As a ritualistic work with a retrospective emphasis, dedicated to generations of the past, the concept is immediately suggestive of the Maori notion of whakapapa. This is recognised by Cornish. It is an area little explored in depth by contemporary artists, however unless you count the frequent occurrence of the skull as motif in some New Image and Neo-Expressionist work. The, more enquiring, positive attitude to death which this installation attempts to convey by various means (including the pink lighting, the curiously animated, smiling face) is shared, interestingly, by some feminist artists: Wendy Miller and collaborators' Death Rites (San Francisco, mid 1970's), Juliet Batten's Deathbed (Lifescape installation, Auckland, 1982). As a kind of Earth Mother Goddess figure, the image of the woman also has obvious associations with that strand of Feminist art which focuses on Goddess imagery, on icons of the Feminine Principle.
The notion of a woman artist fashioning with rocks and clay an image of a woman has certain reverberations for me. in the cultures of Antiquity and Christianity a male deity has been designated creator of 'man', a clay figure: Prometheus fashioning mortal man, God creating Adam (in His own image). It's rather interesting to see at this particular time a complementary version of that process, using similar basic materials, plus Cornish's oddly appropriate - and technically difficult - method of casting which she described as 'in reverse, or inside out', the method of construction making direct use of a 'female' mould, in fact.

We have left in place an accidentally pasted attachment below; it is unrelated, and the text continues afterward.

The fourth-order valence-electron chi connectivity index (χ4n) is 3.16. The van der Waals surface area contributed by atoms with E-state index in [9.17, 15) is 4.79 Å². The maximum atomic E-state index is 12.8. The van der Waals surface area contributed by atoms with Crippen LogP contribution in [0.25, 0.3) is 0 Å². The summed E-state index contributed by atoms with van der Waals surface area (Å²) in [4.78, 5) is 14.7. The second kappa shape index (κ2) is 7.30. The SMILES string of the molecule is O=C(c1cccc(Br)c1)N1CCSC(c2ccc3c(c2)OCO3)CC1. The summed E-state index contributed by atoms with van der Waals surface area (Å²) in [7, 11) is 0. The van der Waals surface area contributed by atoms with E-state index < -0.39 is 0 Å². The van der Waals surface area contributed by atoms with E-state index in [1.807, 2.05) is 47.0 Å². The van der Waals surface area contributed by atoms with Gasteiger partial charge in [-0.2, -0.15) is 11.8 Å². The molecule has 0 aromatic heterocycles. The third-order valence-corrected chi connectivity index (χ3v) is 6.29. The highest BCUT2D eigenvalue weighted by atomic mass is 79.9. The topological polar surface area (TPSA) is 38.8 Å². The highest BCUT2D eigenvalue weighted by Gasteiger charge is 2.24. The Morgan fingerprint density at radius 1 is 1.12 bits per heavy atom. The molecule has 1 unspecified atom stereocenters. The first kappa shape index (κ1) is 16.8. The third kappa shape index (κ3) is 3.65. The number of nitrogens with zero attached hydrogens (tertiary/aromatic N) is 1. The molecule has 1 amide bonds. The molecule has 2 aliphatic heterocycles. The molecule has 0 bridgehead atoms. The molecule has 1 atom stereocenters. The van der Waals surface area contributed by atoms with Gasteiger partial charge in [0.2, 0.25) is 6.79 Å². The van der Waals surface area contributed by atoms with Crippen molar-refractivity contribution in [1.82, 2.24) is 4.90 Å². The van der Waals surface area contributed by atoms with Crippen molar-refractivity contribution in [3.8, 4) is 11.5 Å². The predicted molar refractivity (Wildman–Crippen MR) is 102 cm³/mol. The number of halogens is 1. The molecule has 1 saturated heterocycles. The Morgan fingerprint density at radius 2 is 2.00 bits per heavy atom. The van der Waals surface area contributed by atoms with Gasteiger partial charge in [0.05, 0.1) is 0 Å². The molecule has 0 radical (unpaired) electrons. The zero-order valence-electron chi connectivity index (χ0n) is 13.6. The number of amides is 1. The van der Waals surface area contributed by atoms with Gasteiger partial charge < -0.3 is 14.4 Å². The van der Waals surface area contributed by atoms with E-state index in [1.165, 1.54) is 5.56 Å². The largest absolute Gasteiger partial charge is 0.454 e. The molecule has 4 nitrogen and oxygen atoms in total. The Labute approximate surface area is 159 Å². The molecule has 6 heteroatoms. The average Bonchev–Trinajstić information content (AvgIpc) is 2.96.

Cornish commented approvingly on some of the connections set up by the conjunction of the British travelling exhibition Fabric and Form with her piece in its adjacent gallery space. A desire to transcend boundaries extend traditional limitations of certain media and values attached to them, characterises her work as it did the pieces in that show. For me, on my most recent visit to Cornish's installation, another set of interesting connections were suggested by certain works in the Recent Acquisitions show: those that focused on images of women. Claudia Pond Eyley's Shield for Ancient Mothers was a work which, like Cornish's, suggested an attitude of homage and continuity with women of the past. Emily Pace's Coming Through imaged the symbolic, schematic outlines of a woman's figure, recalling Maori ancestor figures in Poupou carvings. Jacqueline Fahey's Final Domestic Exposé, 'I paint Myself' depicted herself nude, swamped by domestic clutter, mocking the notion of idealised beauty and the calmly erotic surroundings of the traditional reclining female nude. Intentionally or not, each of these works, Cornish's included, effectively deconstruct dominant modes for the representation of women in our culture and construct varying new meanings.
BRONWYNNE CORNISH Christmas Mother 1981/82 sand - mother sketch at Onetangi Beach, Christmas 1981/82
Certainly this is but one aspect of Cornish's installation. A strength of Cornish's is that, while aspects of her work are keyed in with various contemporary artistic concerns, her statements remain steadfastly her own. In this installation the old sense of the bizarre, the ingenious handling of her media, are combined and enriched by a more ambitious scale and a new emotional depth.